Sleep loss, circadian mismatch, and abnormalities in reorienting of attention in night workers with shift work disorder.
Gumenyuk-V; Howard-R; Roth-T; Korzyukov-O; Drake-CL
Sleep 2014 Mar; 37(3):545-556
STUDY OBJECTIVES: Permanent night-shift workers may develop shift-work disorder (SWD). In the current study, we evaluated neurophysiological and behavioral indices of distractibility across times prior to the night shift (T1), during night hours (T2), and after acute sleep deprivation (T3) in permanent hospital night workers with and without SWD. METHODS: Ten asymptomatic night workers (NW) and 18 NW with SWD participated in a 25-h sleep deprivation study. Circadian phase was evaluated by dim-light salivary melatonin onset (DLMO). Objective sleepiness was evaluated using the Multiple Sleep Latency Test (MSLT). Electrophysiological distractibility was evaluated by brain event-related potentials (ERP), whereas behavioral distractibility was evaluated by performance on a visual task in an auditory-visual distraction paradigm. STATISTICAL ANALYSES: Comparisons of ERP results were performed by repeated-measures analysis of variance, and t-tests were used where appropriate. A Mann-Whitney U test was used for comparison of variables (MLST, Stanford Sleepiness Scale, and DLMO) that deviated from normal. RESULTS: First, in the SWD group, the reorienting negativity ERP amplitude was significantly attenuated compared to that in the NW group. Second, the SWD group had shorter MSLT during night shift hours (4.8 +/- 4.9 min) compared to that in NW (7.8 +/- 3.7 min; U = 47; z = -2.1; P < 0.03). Third, NW with SWD had a DLMO at 20:27 +/- 5.0 h, whereas healthy NW had a DLMO at 05:00 +/- 3.4 h (U = 43.5; z = -2.22, P < 0.03). Finally, acute sleep deprivation impaired behavioral performance and the P3a ERP in both groups. CONCLUSIONS: Our results demonstrate specific deficits in neurophysiological activity in the attentional domain among the shift-work disorder group relative to night workers.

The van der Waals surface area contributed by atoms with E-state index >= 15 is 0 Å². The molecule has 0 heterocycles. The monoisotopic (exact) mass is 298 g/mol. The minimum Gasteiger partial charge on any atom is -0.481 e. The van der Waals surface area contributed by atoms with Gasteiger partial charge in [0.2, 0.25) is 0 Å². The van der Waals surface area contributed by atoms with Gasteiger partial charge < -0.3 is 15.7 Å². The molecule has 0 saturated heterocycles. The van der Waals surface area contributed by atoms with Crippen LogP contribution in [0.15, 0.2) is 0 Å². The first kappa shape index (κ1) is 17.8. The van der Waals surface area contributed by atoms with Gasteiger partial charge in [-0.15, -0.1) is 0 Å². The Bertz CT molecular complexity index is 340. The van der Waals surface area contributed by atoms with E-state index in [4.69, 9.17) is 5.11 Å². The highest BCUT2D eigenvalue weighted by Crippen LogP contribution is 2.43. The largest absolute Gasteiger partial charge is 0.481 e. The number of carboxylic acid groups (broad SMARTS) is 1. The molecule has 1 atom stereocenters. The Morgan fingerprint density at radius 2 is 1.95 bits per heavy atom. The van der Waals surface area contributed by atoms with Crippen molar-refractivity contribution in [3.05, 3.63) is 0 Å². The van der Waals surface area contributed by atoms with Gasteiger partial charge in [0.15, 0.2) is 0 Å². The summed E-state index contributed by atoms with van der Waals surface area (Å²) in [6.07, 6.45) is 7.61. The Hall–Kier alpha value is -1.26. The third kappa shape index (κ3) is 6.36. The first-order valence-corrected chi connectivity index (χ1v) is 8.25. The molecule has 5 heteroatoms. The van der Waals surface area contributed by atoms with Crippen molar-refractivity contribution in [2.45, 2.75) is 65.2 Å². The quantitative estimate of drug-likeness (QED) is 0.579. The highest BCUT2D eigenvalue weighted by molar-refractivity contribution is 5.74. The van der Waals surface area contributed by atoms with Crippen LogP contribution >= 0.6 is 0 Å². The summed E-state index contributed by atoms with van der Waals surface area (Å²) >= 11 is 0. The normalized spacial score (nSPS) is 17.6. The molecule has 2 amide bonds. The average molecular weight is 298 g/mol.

Sleep-deprivation; Sleep-disorders; Shift-work; Shift-workers; Work-intervals; Circadian-rhythms; Radiation; Radiation-effects; Humans; Men; Women; Physiology; Physiopathology; Brain-function; Neurophysiological-effects; Behavioral-testing; Health-care-personnel; Electrophysiological-effects; Brain-electrical-activity; Metabolism; Audio-visual-communication; Work-performance;
Author Keywords: Shift work disorder; circadian phase; distractibility; ERPs
Valentina Gumenyuk, PhD, Sleep Disorders and Research Center, Henry Ford Hospital, Detroit, MI
Henry Ford Health System, Detroit, Michigan